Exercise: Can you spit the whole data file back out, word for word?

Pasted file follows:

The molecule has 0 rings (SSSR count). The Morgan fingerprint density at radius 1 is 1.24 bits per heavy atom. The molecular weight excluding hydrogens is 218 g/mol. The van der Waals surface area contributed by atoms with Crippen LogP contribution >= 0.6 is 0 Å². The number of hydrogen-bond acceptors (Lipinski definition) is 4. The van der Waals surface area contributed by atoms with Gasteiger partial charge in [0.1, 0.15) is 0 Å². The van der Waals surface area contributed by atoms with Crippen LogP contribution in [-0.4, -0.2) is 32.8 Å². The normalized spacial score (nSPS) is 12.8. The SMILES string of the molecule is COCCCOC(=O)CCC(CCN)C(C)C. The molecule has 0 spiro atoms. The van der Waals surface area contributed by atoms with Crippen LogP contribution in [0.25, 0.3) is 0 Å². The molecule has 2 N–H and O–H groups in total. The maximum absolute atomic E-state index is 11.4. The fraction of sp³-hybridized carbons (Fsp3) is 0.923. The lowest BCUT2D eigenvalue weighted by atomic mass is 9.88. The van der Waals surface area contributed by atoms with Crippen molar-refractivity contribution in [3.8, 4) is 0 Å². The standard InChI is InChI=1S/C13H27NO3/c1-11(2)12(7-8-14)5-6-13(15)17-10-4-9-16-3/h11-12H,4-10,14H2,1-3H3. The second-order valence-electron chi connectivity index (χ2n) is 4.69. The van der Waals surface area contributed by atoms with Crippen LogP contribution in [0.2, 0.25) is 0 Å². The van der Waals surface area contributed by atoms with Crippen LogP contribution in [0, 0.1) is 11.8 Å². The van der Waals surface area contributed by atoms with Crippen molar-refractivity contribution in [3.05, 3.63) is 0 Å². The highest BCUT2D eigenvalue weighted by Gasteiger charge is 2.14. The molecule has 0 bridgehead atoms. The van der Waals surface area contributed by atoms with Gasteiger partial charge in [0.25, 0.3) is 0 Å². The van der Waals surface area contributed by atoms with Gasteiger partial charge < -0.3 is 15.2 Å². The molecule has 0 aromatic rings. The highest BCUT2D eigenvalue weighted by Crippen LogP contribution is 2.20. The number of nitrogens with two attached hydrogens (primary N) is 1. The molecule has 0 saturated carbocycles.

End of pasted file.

The molecule has 0 rings (SSSR count). The Morgan fingerprint density at radius 1 is 1.24 bits per heavy atom. The molecular weight excluding hydrogens is 218 g/mol. The van der Waals surface area contributed by atoms with Crippen LogP contribution >= 0.6 is 0 Å². The number of hydrogen-bond acceptors (Lipinski definition) is 4. The van der Waals surface area contributed by atoms with Gasteiger partial charge in [0.1, 0.15) is 0 Å². The van der Waals surface area contributed by atoms with Crippen LogP contribution in [-0.4, -0.2) is 32.8 Å². The normalized spacial score (nSPS) is 12.8. The SMILES string of the molecule is COCCCOC(=O)CCC(CCN)C(C)C. The molecule has 0 spiro atoms. The van der Waals surface area contributed by atoms with Crippen LogP contribution in [0.25, 0.3) is 0 Å². The molecule has 2 N–H and O–H groups in total. The maximum absolute atomic E-state index is 11.4. The fraction of sp³-hybridized carbons (Fsp3) is 0.923. The lowest BCUT2D eigenvalue weighted by atomic mass is 9.88. The van der Waals surface area contributed by atoms with Crippen molar-refractivity contribution in [3.8, 4) is 0 Å². The standard InChI is InChI=1S/C13H27NO3/c1-11(2)12(7-8-14)5-6-13(15)17-10-4-9-16-3/h11-12H,4-10,14H2,1-3H3. The second-order valence-electron chi connectivity index (χ2n) is 4.69. The van der Waals surface area contributed by atoms with Crippen LogP contribution in [0.2, 0.25) is 0 Å². The van der Waals surface area contributed by atoms with Crippen LogP contribution in [0, 0.1) is 11.8 Å². The van der Waals surface area contributed by atoms with Crippen molar-refractivity contribution in [3.05, 3.63) is 0 Å². The highest BCUT2D eigenvalue weighted by Gasteiger charge is 2.14. The molecule has 0 bridgehead atoms. The van der Waals surface area contributed by atoms with Gasteiger partial charge in [0.25, 0.3) is 0 Å². The van der Waals surface area contributed by atoms with Gasteiger partial charge < -0.3 is 15.2 Å². The molecule has 0 aromatic rings. The highest BCUT2D eigenvalue weighted by Crippen LogP contribution is 2.20. The number of nitrogens with two attached hydrogens (primary N) is 1. The molecule has 0 saturated carbocycles.